Six-month-old Hamdi weighs less than 8lbs – the average for a newborn in Britain – is hungry, in pain and looks ready to die
It is the stick-thin wrists that first mark out severely malnourished children like Hamdi Ahmed in drought-stricken Somalia.
At a clinic where dozens of desperately-ill babies are being brought in for emergency treatment, the skeletal girl lies listlessly in her mum Ayaan’s arms. Six months old but weighing less than 8lb – the average for a newborn in Britain – she shifts her head slowly towards me.
Only then do I see it is covered in white blotches, her mouth is red with a sore rash, and her eyes are painfully sealed over.
Hamdi is so hungry her body’s defence system has failed, leaving her prone to infection. She looks ready to die.
After three years without rain, the longest dry spell since records began here in 1950, Somalia is on the cusp of a devastating famine.
Death stalks the parched plains of the blighted Horn of Africa, picking off children one by one.
“She is so malnourished her immunity has gone,” says Dr Said Hamed. “Many children die of other complications as well as hunger.
“She has been in so much pain for three months she cannot eat. Her mother cannot breastfeed as she is not eating enough.”
Hamdi is just one of more than 20 million people afflicted by an unprecedented food crisis across four countries, Somalia, South Sudan, Nigeria and Yemen.
(Photo: Andy Stenning/Daily Mirror)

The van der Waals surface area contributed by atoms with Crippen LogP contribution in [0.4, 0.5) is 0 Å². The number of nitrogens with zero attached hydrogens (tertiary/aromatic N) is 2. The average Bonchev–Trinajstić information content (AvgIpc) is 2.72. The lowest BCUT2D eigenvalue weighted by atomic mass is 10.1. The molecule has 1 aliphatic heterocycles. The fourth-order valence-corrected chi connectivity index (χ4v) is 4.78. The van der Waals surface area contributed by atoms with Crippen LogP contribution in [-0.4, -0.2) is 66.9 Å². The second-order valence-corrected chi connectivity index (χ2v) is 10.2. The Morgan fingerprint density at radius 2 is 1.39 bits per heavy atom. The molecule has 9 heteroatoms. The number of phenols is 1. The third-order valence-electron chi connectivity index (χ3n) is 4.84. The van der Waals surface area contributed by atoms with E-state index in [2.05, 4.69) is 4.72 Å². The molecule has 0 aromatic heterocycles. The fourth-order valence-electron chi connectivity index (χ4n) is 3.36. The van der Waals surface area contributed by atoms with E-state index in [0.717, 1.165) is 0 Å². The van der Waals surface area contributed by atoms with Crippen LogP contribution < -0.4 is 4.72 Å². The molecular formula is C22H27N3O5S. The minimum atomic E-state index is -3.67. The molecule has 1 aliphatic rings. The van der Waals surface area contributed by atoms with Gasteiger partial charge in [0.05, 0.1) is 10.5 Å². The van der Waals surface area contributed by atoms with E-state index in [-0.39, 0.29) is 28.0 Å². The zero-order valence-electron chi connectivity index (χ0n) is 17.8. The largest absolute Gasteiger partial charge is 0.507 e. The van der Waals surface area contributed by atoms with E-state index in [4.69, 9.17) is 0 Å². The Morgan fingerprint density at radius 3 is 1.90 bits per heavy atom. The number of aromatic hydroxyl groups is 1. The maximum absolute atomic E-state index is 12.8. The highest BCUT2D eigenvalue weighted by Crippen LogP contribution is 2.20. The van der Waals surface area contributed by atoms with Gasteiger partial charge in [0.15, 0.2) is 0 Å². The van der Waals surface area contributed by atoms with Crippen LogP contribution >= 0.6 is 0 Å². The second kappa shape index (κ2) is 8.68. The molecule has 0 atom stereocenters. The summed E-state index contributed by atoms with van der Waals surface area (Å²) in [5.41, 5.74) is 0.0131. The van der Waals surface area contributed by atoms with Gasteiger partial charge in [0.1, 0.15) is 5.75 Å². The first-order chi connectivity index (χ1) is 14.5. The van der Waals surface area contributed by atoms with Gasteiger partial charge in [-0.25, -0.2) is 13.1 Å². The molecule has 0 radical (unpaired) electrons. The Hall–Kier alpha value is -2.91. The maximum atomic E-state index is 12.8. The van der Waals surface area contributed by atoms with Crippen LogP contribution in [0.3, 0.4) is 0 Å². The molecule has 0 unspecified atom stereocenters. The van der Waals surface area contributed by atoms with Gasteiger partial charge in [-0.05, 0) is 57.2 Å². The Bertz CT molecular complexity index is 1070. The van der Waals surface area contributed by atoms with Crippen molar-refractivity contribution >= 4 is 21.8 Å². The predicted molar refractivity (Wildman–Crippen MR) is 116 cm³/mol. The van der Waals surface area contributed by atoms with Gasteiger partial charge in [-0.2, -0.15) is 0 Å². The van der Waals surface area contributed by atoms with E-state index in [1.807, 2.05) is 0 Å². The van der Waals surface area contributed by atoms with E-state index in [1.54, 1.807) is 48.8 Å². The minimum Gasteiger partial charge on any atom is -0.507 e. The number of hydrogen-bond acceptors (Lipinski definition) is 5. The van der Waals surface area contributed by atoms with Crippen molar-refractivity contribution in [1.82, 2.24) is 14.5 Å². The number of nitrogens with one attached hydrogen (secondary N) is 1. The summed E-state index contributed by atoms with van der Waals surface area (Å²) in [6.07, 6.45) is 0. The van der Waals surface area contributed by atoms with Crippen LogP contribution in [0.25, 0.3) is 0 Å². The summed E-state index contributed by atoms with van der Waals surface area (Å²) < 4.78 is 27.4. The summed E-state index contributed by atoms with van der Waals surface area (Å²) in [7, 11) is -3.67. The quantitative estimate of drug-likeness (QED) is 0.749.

In Somalia, a nation ruined by civil war and terrorist group al-Shabaab, the drought has wiped out 60% of the livestock on which most depend. Around 6.2 million people – more than half the population – are in dire need of assistance.
Latest surveys show 363,000 vulnerable children suffering from malnutrition, including 71,000 severe cases like Hamdi.
Without cattle and goats to trade for other foods such as rice and flour, families like hers living in the rocky red-sand desert have nothing.
So drastic are conditions that when a brief shower fell over one coastal region in December last year, 30,000 nomads marched off in the hope of saving their vital herds.
They left their wives and children to fend for themselves in makeshift camps. Fadumo was lucky enough to make it to this clinic in Garowe, the only one for 200 miles in any direction.
Alongside Hamdi in the ward is 18-month-old Ahmed, who was brought here unconscious four days before by his mother Asha Salah, 25.
At six kilos, just under one stone and less than half normal body weight, he is being fed through an intravenous drip on his wrist. He had severe anaemia and hypoglycaemia when he arrived.
Asha tells me: “He was so weak he couldn’t eat even if we had food to give him. He has been getting more and more ill for two months.
“For now he seems to be getting slowly better, but we live in a camp three hours from here. There I don’t know how we will get food as all of our goats have died. We used to have 400.”